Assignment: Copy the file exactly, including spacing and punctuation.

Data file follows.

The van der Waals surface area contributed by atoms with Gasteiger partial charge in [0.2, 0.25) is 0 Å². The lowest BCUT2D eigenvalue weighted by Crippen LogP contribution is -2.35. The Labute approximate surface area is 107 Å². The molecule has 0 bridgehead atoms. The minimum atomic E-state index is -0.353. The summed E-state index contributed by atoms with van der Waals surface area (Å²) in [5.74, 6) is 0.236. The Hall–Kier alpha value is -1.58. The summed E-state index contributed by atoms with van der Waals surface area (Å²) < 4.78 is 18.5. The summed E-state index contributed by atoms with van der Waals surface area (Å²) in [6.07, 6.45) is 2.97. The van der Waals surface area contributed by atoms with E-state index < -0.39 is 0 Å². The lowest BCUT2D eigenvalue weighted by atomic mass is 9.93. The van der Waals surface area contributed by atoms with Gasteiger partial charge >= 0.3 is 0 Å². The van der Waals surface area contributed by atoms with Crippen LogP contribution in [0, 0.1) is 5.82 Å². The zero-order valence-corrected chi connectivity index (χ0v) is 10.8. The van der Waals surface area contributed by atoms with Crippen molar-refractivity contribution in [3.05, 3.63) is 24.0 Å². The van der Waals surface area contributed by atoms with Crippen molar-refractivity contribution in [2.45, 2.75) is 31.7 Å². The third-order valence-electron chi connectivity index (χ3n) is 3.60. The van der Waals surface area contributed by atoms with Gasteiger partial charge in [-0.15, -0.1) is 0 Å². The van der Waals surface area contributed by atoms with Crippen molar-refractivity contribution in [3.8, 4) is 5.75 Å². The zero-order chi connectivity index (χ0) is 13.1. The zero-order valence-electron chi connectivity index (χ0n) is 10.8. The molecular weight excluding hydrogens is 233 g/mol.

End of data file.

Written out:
The van der Waals surface area contributed by atoms with Gasteiger partial charge in [0.2, 0.25) is 0 Å². The lowest BCUT2D eigenvalue weighted by Crippen LogP contribution is -2.35. The Labute approximate surface area is 107 Å². The molecule has 0 bridgehead atoms. The minimum atomic E-state index is -0.353. The summed E-state index contributed by atoms with van der Waals surface area (Å²) in [5.74, 6) is 0.236. The Hall–Kier alpha value is -1.58. The summed E-state index contributed by atoms with van der Waals surface area (Å²) < 4.78 is 18.5. The summed E-state index contributed by atoms with van der Waals surface area (Å²) in [6.07, 6.45) is 2.97. The van der Waals surface area contributed by atoms with E-state index < -0.39 is 0 Å². The lowest BCUT2D eigenvalue weighted by atomic mass is 9.93. The van der Waals surface area contributed by atoms with Gasteiger partial charge >= 0.3 is 0 Å². The van der Waals surface area contributed by atoms with Crippen LogP contribution in [0, 0.1) is 5.82 Å². The zero-order valence-corrected chi connectivity index (χ0v) is 10.8. The van der Waals surface area contributed by atoms with Crippen molar-refractivity contribution in [3.05, 3.63) is 24.0 Å². The van der Waals surface area contributed by atoms with Crippen molar-refractivity contribution in [2.45, 2.75) is 31.7 Å². The third-order valence-electron chi connectivity index (χ3n) is 3.60. The van der Waals surface area contributed by atoms with Gasteiger partial charge in [-0.15, -0.1) is 0 Å². The van der Waals surface area contributed by atoms with Crippen molar-refractivity contribution in [3.8, 4) is 5.75 Å². The zero-order chi connectivity index (χ0) is 13.1. The zero-order valence-electron chi connectivity index (χ0n) is 10.8. The molecular weight excluding hydrogens is 233 g/mol.